On into Warwickshire

I donned my cycling kit, removed my Giant TCR from the turbo and set off south towards Warwickshire. Although the rain was intermittent the wind was consistently blowing hard and I decided that heading out through the local Warwickshire villages would mean I would have a huge tailwind coming home. This tactic however promised a difficult ride out, fighting a block headwind and by Christ it was strong. Still, I always find it an advantage to struggle into the wind first so you can reap the rewards of a nice tail wind back.

Making it up as I go

Although I had a general direction planned, I made my route up as I went along. A local club I recently started riding with usually heads out this was so I was familiar with most of the roads. I headed out into Ullesthorpe, Claybrooke and the took a left to cross the A5 out towards the small village of Monks Kirby. The tarmac (as it is in most of the UK) was littered with loose gravel and potholes that I had to navigate down the short decent into the village centre. At this point the rain had begun to let off again and sunlight started to crack through the cloud cover.

Out the back of Monks Kirby I made another left up a short but tough kick up into and through Pailton and then on towards Rugby. The roads around heare were tight, twisting and fast and I quickly made ground out towards Kings Norton against the relentless headwind.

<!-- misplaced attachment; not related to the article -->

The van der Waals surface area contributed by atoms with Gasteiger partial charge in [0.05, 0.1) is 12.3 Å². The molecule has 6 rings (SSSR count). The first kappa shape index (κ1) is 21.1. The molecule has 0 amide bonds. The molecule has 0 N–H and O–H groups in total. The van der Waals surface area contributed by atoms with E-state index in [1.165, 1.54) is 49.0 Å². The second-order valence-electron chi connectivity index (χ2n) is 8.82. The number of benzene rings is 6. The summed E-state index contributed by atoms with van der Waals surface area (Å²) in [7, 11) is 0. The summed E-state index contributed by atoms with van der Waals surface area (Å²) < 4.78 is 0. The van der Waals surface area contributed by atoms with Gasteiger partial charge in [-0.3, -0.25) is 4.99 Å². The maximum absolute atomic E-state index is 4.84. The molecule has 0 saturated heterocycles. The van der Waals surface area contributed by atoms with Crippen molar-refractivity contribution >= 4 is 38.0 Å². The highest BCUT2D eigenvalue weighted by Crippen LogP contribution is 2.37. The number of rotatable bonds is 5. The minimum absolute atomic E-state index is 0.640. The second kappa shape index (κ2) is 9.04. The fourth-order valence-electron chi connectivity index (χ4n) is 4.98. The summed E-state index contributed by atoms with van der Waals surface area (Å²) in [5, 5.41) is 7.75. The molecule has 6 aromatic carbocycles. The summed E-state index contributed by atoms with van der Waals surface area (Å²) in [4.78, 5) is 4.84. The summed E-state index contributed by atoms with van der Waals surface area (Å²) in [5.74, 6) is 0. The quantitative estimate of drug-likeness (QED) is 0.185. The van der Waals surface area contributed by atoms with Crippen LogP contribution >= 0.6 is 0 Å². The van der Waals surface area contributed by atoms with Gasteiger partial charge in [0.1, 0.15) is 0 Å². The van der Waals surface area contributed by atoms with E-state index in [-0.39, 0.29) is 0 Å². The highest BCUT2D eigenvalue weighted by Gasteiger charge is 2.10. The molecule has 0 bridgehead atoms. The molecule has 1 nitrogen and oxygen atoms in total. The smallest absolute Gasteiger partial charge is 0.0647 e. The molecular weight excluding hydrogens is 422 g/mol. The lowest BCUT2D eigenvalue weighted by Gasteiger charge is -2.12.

Even though I was somewhat familiar with these roads, my knowledge wasn’t exactly expert and that was more relevant the further from home I was. I found myself out on the other side of Brinklow, a small village between Rugby and Coventry. Recognising my location and aware of a possible route home down the Fosse Way I decided that this was going to be my point of return and the moment when that headwind would become my ally.

Finally a tailwind

I darted back through Brinklow, battling past the enticing aroma of the village Chippy and set nice pace down the Fosse. The perfectly straight tarmac meant that I had the full force of the tailwind at my aid. If it wasn’t for the fact that I’d spent the best part of 20 miles being battered by it then I would have considered it cheating! I was setting PR’s and I knew it. As I sailed home the rain returned and with that the slick terrain. These conditions were  slightly unnerving on the Fosse Way and with signs every 1/2 mile reminding me that I’m in a “high accident zone” I decided to turn off at Stretton and rejoin the route I took out through Monks Kirby.

Back into Leicestershire

I continued to set a very decent pace as I crossed the county border back into Leicestershire. In fact I managed a few top 10’s according to Strava. I was on the home straight and with a few miles to go I was fresh, fast and in great form. It was at this point when the weather gave me a big F**K YOU. As I turned towards the final stretch the wind had changed direction. Not only that, but it had increased to gale force conditions! I’d near enough come to a stop! Luckily I was almost home and I pressed on, head down over the bars, dodging flying debris and at one point a wheelie bin!

Almost home

I got home safely and took a moment as I stored my bike to catch breath and review my Strava recording. 0.1mph off a 20mph average!!! Damn headwind!